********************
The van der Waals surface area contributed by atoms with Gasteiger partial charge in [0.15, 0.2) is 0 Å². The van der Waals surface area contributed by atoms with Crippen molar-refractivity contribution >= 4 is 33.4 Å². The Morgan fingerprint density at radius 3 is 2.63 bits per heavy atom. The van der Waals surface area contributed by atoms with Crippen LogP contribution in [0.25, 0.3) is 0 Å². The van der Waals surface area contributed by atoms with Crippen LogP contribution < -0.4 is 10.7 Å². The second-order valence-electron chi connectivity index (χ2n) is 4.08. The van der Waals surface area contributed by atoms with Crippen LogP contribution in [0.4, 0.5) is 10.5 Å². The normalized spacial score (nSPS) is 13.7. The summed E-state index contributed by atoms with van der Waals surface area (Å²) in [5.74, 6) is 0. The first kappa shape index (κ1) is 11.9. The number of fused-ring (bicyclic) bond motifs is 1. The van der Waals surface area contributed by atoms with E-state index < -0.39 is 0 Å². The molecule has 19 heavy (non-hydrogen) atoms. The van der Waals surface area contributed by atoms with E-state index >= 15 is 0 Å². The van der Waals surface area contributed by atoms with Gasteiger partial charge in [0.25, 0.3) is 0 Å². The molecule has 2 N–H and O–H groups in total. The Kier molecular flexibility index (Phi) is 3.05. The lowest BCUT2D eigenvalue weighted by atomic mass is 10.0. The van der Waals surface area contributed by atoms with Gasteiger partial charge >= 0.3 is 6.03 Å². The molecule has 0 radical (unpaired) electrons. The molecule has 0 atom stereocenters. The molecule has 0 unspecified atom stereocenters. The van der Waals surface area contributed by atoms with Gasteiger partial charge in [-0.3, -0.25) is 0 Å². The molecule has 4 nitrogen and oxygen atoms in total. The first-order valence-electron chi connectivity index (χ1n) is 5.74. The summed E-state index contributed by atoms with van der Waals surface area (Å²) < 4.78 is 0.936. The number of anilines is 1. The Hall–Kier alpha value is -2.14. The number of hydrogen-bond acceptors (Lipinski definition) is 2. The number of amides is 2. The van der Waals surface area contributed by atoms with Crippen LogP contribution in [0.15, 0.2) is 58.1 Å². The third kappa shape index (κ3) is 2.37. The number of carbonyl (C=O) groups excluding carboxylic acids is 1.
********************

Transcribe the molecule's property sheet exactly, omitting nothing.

The van der Waals surface area contributed by atoms with Gasteiger partial charge in [0.15, 0.2) is 0 Å². The van der Waals surface area contributed by atoms with Crippen molar-refractivity contribution >= 4 is 33.4 Å². The Morgan fingerprint density at radius 3 is 2.63 bits per heavy atom. The van der Waals surface area contributed by atoms with Crippen LogP contribution in [0.25, 0.3) is 0 Å². The van der Waals surface area contributed by atoms with Crippen LogP contribution < -0.4 is 10.7 Å². The second-order valence-electron chi connectivity index (χ2n) is 4.08. The van der Waals surface area contributed by atoms with Crippen LogP contribution in [0.4, 0.5) is 10.5 Å². The normalized spacial score (nSPS) is 13.7. The summed E-state index contributed by atoms with van der Waals surface area (Å²) in [5.74, 6) is 0. The first kappa shape index (κ1) is 11.9. The number of fused-ring (bicyclic) bond motifs is 1. The van der Waals surface area contributed by atoms with E-state index < -0.39 is 0 Å². The molecule has 19 heavy (non-hydrogen) atoms. The van der Waals surface area contributed by atoms with E-state index >= 15 is 0 Å². The van der Waals surface area contributed by atoms with Gasteiger partial charge in [0.25, 0.3) is 0 Å². The molecule has 2 N–H and O–H groups in total. The Kier molecular flexibility index (Phi) is 3.05. The lowest BCUT2D eigenvalue weighted by atomic mass is 10.0. The van der Waals surface area contributed by atoms with Gasteiger partial charge >= 0.3 is 6.03 Å². The molecule has 0 radical (unpaired) electrons. The molecule has 0 atom stereocenters. The molecule has 0 unspecified atom stereocenters. The van der Waals surface area contributed by atoms with Gasteiger partial charge in [-0.3, -0.25) is 0 Å². The molecule has 4 nitrogen and oxygen atoms in total. The first-order valence-electron chi connectivity index (χ1n) is 5.74. The summed E-state index contributed by atoms with van der Waals surface area (Å²) < 4.78 is 0.936. The number of anilines is 1. The Hall–Kier alpha value is -2.14. The number of hydrogen-bond acceptors (Lipinski definition) is 2. The number of amides is 2. The van der Waals surface area contributed by atoms with Crippen LogP contribution in [0.15, 0.2) is 58.1 Å². The third kappa shape index (κ3) is 2.37. The number of carbonyl (C=O) groups excluding carboxylic acids is 1.